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TeX will insert \endlinechar at the end of line.

If the value of \endlinechar is negative or greater than 255, no character is appended, and the effect is as if every line ends with %.

\def\endlinechar{\char256}
hello

hello2
\bye

produces

enter image description here

Even if the \endlinechar has been changed to greater than 255, the character is still append to the end of the line, which cause the effect as \par at the end of the line. What is the reason?

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  • 4
    You've not set \endlinechar-the-primitive, you've created a macro of the same name: you want \endlinechar=256 %
    – Joseph Wright
    Nov 29, 2023 at 12:50
  • @JosephWright What is the meaning of \endlinechar=256. From what page I should watch to learn this style of definition?
    – Y. zeng
    Nov 29, 2023 at 12:59
  • The primitive integer parameters are listed on pp. 272-273.
    – campa
    Nov 29, 2023 at 13:25
  • @campa God.This book has such a big jump.
    – Y. zeng
    Nov 29, 2023 at 13:29
  • 1
    @Y.zeng As we've said many times, you need to read the book several times and skip over the harder parts until you are comfortable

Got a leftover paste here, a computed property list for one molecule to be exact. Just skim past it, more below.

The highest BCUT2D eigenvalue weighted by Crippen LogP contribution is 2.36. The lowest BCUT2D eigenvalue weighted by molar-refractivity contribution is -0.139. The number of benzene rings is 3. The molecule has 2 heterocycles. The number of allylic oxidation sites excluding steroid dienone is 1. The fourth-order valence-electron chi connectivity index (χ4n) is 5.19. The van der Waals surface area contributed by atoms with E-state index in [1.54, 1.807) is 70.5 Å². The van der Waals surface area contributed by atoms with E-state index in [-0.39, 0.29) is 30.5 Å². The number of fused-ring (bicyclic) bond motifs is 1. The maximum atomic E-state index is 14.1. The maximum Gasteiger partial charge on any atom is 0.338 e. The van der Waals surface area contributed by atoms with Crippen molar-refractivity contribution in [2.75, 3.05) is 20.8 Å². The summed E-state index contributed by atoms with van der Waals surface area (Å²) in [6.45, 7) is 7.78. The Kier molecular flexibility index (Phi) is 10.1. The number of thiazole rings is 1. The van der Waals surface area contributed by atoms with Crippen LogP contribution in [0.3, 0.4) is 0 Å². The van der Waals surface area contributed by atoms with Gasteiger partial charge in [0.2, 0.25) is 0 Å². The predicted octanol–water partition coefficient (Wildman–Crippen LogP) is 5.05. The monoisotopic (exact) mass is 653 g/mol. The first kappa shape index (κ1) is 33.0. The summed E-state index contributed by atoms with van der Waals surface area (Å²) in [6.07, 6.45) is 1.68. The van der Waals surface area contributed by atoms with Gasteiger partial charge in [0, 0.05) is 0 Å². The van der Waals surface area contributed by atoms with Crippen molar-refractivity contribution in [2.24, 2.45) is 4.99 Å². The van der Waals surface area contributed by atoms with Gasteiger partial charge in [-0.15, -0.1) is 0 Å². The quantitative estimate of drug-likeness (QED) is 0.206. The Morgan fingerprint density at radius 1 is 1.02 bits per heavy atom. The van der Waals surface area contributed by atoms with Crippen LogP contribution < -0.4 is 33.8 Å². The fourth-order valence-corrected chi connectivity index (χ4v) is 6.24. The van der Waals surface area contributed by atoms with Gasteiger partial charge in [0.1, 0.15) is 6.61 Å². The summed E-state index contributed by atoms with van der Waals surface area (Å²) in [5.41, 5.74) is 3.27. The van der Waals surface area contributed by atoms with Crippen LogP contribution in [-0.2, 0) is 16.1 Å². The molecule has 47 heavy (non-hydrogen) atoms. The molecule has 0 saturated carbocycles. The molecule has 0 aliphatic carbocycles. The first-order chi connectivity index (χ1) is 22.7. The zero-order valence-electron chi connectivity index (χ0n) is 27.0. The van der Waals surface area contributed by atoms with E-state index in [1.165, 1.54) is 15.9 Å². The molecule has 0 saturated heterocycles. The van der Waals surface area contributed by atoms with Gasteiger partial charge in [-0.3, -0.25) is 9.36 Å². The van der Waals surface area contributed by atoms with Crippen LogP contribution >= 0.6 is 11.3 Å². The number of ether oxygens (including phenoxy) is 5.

– Joseph Wright
    Nov 29, 2023 at 13:54

1 Answer 1

6

\endlinechar is an internal integer register. Assigning it a value is done in the standard way, namely

\endlinechar=<integer>

just like

\count255=42

In Knuth TeX or pdftex you can assign it the value 256, which would result in nothing being appended to a record after discarding the OS specific end-of-record signal and trailing characters with ASCII code 32.

If you do \def\endlinechar{whatever}, you just lose the ability to change the value of the internal register.

Note. XeTeX behaves like Knuth TeX as far as \endlinechar is concerned, so only values between 0 and 255 (inclusive) will result in some character being appended. LuaTeX lowers the upper bound to 127.

You should have been surprised that the code doesn't raise errors. Indeed, your \endlinechar macro is never used, otherwise \char256 would have raised an error (in Knuth TeX or pdftex).

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